Game Review: Street Fighter X Tekken
Available Platforms: Xbox 360, PlayStation 3, PlayStation Vita
ESRB Rating: T for Teen
The worlds of Street Fighter and Tekken have collided. In an effort to attain the mysterious Pandora, Capcom and Namco’s warriors have taken the fight to a merged universe! The cast of Tekken take step into the 2D plane for a rare occurrence, and the Street Fighters team up with a partner. Some teams, such as Ryu and Ken, are natural and expected, but players are expected to mix things up a bit. The gender-confusing Poison with a gaseous bear? Bob with Sagat, leading to a team that can only be named as “Bob Sagat”? Capcom may have successfully merged the two worlds for this title, but the dark secret uncovered may destroy their reputation with fans in the long run.
First and foremost, this is one of two titles that will crossover the casts of these two universes in a fighting game. Street Fighter X Tekken is developed by Capcom, and therefore plays akin to many of their titles; it’s 2D with 3D graphics, there are six attack buttons (three punches, three kicks), and by performing button combos, unique moves are unleashed (both light attacks for a throw, both medium to swap partners, and so forth). The big twist that will inevitably affect all players is that you chose two characters at the beginning (or, if you’re playing with a friend, you each choose one). When one of the fighters falls, the match is over; strategy kicks in here, as you need to swap out before you fall, let the other fighter take a backseat, or pull a desperate attack that takes out one fighter on his last legs and gives a power boost to the remaining one, for a few scant remaining seconds.
On a technical level, the fighting system is largely great; the controls aren’t simplified, allowing for a fair amount of variety and technique that harkens back to the six-button controls of most Street Fighter titles, and it’s a system that works. The Street Fighter cast is largely unchanged, and the Tekken cast plays how they would limited to a 2D plane. Poison, one of the characters in the cast who’s only had one previous playable title in very limited release, is a fun new fighter that might get a few good hits in, beyond the infamous backstory. If you wanted to pit Street Fighter characters against Tekken characters in a Street Fighter-stylized game, this is what you want.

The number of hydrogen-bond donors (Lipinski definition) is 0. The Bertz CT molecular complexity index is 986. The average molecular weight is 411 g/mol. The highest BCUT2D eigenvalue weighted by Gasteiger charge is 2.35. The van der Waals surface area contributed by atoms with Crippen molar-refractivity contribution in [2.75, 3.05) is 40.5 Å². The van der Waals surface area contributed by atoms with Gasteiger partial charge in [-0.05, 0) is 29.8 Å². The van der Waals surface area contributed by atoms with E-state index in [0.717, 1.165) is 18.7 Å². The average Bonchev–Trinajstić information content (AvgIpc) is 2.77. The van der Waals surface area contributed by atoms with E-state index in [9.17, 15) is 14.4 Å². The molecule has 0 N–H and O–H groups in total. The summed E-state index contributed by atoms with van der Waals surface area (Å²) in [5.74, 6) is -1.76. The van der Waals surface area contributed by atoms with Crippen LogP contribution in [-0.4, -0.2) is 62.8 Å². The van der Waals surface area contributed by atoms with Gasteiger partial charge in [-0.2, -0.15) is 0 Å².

Obviously, there is one huge complaint about the game (and the game industry as a whole), discovered by early adopters and those willing to take a peek behind the game’s curtain, as it were. Between the two home console versions, the Sony title has an extra five characters. Three of them make complete sense, Cole (from Infamous, a Sony-exclusive title) and two mascots for Sony wouldn’t show up on Microsoft, and that’s okay. Megaman and Pac-Man, on the other hand, have been platform agnostic for years, and wouldn’t stand out on a Microsoft console. For the future Vita version, an additional 12 characters have been confirmed as bundled with the game at launch; while that’s not truly damaging, as the Vita title will be in gestation longer (and could benefit from the time to polish off more characters), various bits of the characters and code have been found on the Xbox version. Capcom has already confirmed that these characters will be part of a paid download down the road.